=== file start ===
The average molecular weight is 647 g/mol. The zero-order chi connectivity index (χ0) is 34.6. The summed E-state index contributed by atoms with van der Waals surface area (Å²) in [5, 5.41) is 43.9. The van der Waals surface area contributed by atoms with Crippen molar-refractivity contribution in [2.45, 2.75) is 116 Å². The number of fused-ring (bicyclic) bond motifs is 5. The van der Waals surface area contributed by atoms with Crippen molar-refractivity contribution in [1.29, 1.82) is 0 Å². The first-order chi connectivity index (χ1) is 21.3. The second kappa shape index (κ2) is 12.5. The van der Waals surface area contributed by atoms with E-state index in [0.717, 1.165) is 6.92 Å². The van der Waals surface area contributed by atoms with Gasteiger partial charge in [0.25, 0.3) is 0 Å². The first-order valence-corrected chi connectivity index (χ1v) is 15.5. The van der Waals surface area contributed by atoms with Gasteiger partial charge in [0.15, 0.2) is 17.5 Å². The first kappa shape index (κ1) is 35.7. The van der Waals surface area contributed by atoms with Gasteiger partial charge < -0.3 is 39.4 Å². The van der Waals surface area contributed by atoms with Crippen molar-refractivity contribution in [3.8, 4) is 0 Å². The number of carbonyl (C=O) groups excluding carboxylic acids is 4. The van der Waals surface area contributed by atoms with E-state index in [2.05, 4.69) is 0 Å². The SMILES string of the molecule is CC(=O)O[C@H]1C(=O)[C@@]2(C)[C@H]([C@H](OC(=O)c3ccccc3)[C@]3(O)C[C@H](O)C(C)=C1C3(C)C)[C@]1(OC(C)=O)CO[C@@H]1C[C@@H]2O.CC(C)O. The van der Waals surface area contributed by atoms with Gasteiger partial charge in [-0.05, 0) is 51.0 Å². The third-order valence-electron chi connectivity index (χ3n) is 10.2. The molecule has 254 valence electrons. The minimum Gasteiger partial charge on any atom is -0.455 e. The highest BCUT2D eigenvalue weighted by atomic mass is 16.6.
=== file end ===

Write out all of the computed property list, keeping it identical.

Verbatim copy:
The average molecular weight is 647 g/mol. The zero-order chi connectivity index (χ0) is 34.6. The summed E-state index contributed by atoms with van der Waals surface area (Å²) in [5, 5.41) is 43.9. The van der Waals surface area contributed by atoms with Crippen molar-refractivity contribution in [2.45, 2.75) is 116 Å². The number of fused-ring (bicyclic) bond motifs is 5. The van der Waals surface area contributed by atoms with Crippen molar-refractivity contribution in [1.29, 1.82) is 0 Å². The first-order chi connectivity index (χ1) is 21.3. The second kappa shape index (κ2) is 12.5. The van der Waals surface area contributed by atoms with E-state index in [0.717, 1.165) is 6.92 Å². The van der Waals surface area contributed by atoms with Gasteiger partial charge in [0.25, 0.3) is 0 Å². The first-order valence-corrected chi connectivity index (χ1v) is 15.5. The van der Waals surface area contributed by atoms with Gasteiger partial charge in [0.15, 0.2) is 17.5 Å². The first kappa shape index (κ1) is 35.7. The van der Waals surface area contributed by atoms with Gasteiger partial charge < -0.3 is 39.4 Å². The van der Waals surface area contributed by atoms with Crippen molar-refractivity contribution in [3.8, 4) is 0 Å². The number of carbonyl (C=O) groups excluding carboxylic acids is 4. The van der Waals surface area contributed by atoms with E-state index in [2.05, 4.69) is 0 Å². The SMILES string of the molecule is CC(=O)O[C@H]1C(=O)[C@@]2(C)[C@H]([C@H](OC(=O)c3ccccc3)[C@]3(O)C[C@H](O)C(C)=C1C3(C)C)[C@]1(OC(C)=O)CO[C@@H]1C[C@@H]2O.CC(C)O. The van der Waals surface area contributed by atoms with Gasteiger partial charge in [-0.05, 0) is 51.0 Å². The third-order valence-electron chi connectivity index (χ3n) is 10.2. The molecule has 254 valence electrons. The minimum Gasteiger partial charge on any atom is -0.455 e. The highest BCUT2D eigenvalue weighted by atomic mass is 16.6.